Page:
An interview with Rebecca Lipkin
By far, one of the best volumes dealing with the complexities of John Ruskin, Rebecca Lipkin’s Unto this Last is a magnificent fresco depicting an era.
Describing Ruskin in the years he spent with Rose La Touche as his undisputable muse, the book allows us to have a thorough insight of a man who tends to be remembered mainly for his academic work. . In this in-depth interview, Rebecca Lipkin talks about her tireless research to uncover a new point of view on the art critic and the true meaning of his relationship with Rose.
Can you tell us something about the genesis of the book? What were the challenges researching the subject?
During the 19th century, John Ruskin was as famed and revered as Charles Dickens, albeit for different reasons, but over the years Ruskin’s legacy has become almost exclusively celebrated by academics and scholars, the very opposite of what he intended, having been a champion of the working man and an educator and philosopher who wished his views to be broadly known rather than merely studied by an elite audience.
This was a wrong I felt compelled to correct by writing a historical novel that would make Ruskin and his ideas widely accessible – a challenge in itself – but more importantly, to introduce the reader to the man behind the genius.
Another issue that needed addressing is the way that Ruskin has been portrayed in popular culture. The few fictional appearances of Ruskin in recent years, such as in the 2014 films Mr. Turner and Effie Gray, depict him as a petulant and spoilt young man, or as a hopeless husband with reference to his failed marriage. This is a very limited view of Ruskin at a brief point in his long life and career.
When I discovered his 20-year relationship with his art student Rose La Touche and what this meant to the evolution of his thinking, I knew this was a story that should be told. I wanted to present Ruskin as a real, three-dimensional person, full of depth and contradictions, not a ridiculous caricature, nor a god-like visionary, but a real human being.
I also felt an affinity with both Ruskin and Rose; having been a home-schooled only-child myself, I understood what Ruskin had gone through as a boy, engrossed in his own world and taking refuge in his studies. I also suffered long periods of ill health, much like Rose during her adolescence, and this allowed me to capture these scenes authentically in the novel. I feel that I was destined to write this book; having lived and breathed their story for so long.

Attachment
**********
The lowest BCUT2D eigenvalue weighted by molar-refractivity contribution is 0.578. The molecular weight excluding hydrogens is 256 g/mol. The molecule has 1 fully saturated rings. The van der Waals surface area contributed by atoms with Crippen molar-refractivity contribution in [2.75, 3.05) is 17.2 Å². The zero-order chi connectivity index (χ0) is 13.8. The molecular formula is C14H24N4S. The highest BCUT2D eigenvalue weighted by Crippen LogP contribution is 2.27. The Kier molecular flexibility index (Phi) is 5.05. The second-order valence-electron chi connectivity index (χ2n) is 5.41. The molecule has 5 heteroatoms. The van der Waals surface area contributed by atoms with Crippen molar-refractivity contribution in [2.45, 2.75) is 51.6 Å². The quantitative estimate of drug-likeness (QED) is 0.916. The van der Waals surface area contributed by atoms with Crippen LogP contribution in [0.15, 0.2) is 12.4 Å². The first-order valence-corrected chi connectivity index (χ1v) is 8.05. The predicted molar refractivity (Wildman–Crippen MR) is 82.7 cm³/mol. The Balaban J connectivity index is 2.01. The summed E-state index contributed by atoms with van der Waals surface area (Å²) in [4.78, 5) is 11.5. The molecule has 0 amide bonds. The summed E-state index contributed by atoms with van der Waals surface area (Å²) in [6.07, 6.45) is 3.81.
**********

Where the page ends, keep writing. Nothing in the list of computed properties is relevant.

Why was John Ruskin particularly meaningful to you as a character to explore?
Ruskin was a complex man; emotionally volatile, melodramatic, highly intelligent and visionary, and both selfish and compassionate in equal measure. He, therefore, makes a wonderful character to commit to fiction.
I first discovered Ruskin through fleeting mentions in E.M. Forster’s novel, A Room with a View, and researching him further, I learned about his championship of the artist J.M.W. Turner and the Pre-Raphaelites, his influence on Britain’s welfare state, his support of Octavia Hill who began the National Trust, and his recognition of environmental pollution in the wake of the industrial revolution, long before the term ‘climate change’ was coined. He was a draughtsman, an artist, a critic, a teacher, a philosopher, and a philanthropist. There have not been many people throughout history with such a broad range of interests and achievements.
So I was dumbfounded that most people looked at me blankly if I mentioned Ruskin, and those who were aware of him tended to speak only about the great men whom Ruskin had influenced – Tolstoy, Gandhi, Proust, William Morris, the list goes on – another reason that I felt driven to write a deeply personal account of Ruskin and the relationships that influenced and inspired him.
The biggest challenge when it came to writing a novel about Ruskin was trying to encapsulate the vastness of his achievements and his visionary ideals in a seamless thread that would run parallel to the main theme of the novel – his inner world and the emotional journey of his life. It soon became clear that Ruskin had far more to offer readers than any invented fictional character, not least by way of sheer entertainment and melodrama. I knew that the greatest contribution to Ruskin’s legacy that I could offer would be to make the reader feel as if they had known this great but troubled genius personally.
You have depicted Ruskin later in his life. What do you think made his relationship with Rose La Touche so unprecedented in his biography?
Ruskin meets Rose at a solitary point in his life, many years after his failed marriage to Effie Gray, when he has resigned himself to his work, his thoughts, art and nature. Rose brings a vibrant and liberating energy into his life that inspires him intellectually, emotionally and spiritually at a time when he perhaps needed it the most. Their relationship became a loving friendship that transcended boundaries and conventions. It was an unconditional love, which is not always a good thing, but is why I chose the borrowed title of the novel, Unto This Last. We see different kinds of unconditional love throughout the story – friendship, romantic, familial and parental – and we see how these relationships can be stifling, supportive or transformative.
Opening the story when Ruskin is a handsome and famous man of 39 allowed me to show not only his considerable fame and standing in society at that time, but that he had mellowed a great deal over the years, compared to the somewhat petulant young Ruskin as portrayed in other books and films.
By exploring the middle-aged Ruskin we are granted illuminating insights into not only his subsequent infatuation with Rose and her profound impact upon his life, but his increasingly strained relationship with his parents.